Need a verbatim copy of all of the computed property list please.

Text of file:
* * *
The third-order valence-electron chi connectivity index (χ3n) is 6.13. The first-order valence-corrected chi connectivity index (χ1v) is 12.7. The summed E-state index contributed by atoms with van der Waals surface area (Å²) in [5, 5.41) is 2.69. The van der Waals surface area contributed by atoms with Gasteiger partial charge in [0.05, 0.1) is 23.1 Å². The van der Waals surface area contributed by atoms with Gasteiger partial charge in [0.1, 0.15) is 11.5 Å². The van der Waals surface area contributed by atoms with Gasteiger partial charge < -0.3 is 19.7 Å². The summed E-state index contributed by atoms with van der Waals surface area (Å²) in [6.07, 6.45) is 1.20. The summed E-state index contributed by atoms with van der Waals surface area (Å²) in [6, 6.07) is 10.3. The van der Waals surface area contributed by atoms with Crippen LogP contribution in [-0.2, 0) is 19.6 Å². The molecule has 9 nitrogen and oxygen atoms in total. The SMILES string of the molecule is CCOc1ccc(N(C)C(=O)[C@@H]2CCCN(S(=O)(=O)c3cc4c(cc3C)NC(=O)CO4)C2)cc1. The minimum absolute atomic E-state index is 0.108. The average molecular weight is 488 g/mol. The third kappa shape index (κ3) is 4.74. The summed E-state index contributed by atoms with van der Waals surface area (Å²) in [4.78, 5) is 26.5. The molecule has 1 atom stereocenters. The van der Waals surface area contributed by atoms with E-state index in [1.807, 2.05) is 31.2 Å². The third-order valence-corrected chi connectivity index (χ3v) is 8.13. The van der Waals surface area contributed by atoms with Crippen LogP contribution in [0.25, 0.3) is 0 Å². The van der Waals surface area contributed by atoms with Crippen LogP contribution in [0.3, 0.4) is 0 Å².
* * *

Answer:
The third-order valence-electron chi connectivity index (χ3n) is 6.13. The first-order valence-corrected chi connectivity index (χ1v) is 12.7. The summed E-state index contributed by atoms with van der Waals surface area (Å²) in [5, 5.41) is 2.69. The van der Waals surface area contributed by atoms with Gasteiger partial charge in [0.05, 0.1) is 23.1 Å². The van der Waals surface area contributed by atoms with Gasteiger partial charge in [0.1, 0.15) is 11.5 Å². The van der Waals surface area contributed by atoms with Gasteiger partial charge < -0.3 is 19.7 Å². The summed E-state index contributed by atoms with van der Waals surface area (Å²) in [6.07, 6.45) is 1.20. The summed E-state index contributed by atoms with van der Waals surface area (Å²) in [6, 6.07) is 10.3. The van der Waals surface area contributed by atoms with Crippen LogP contribution in [-0.2, 0) is 19.6 Å². The molecule has 9 nitrogen and oxygen atoms in total. The SMILES string of the molecule is CCOc1ccc(N(C)C(=O)[C@@H]2CCCN(S(=O)(=O)c3cc4c(cc3C)NC(=O)CO4)C2)cc1. The minimum absolute atomic E-state index is 0.108. The average molecular weight is 488 g/mol. The third kappa shape index (κ3) is 4.74. The summed E-state index contributed by atoms with van der Waals surface area (Å²) in [4.78, 5) is 26.5. The molecule has 1 atom stereocenters. The van der Waals surface area contributed by atoms with E-state index in [1.807, 2.05) is 31.2 Å². The third-order valence-corrected chi connectivity index (χ3v) is 8.13. The van der Waals surface area contributed by atoms with Crippen LogP contribution in [0.25, 0.3) is 0 Å². The van der Waals surface area contributed by atoms with Crippen LogP contribution in [0.3, 0.4) is 0 Å².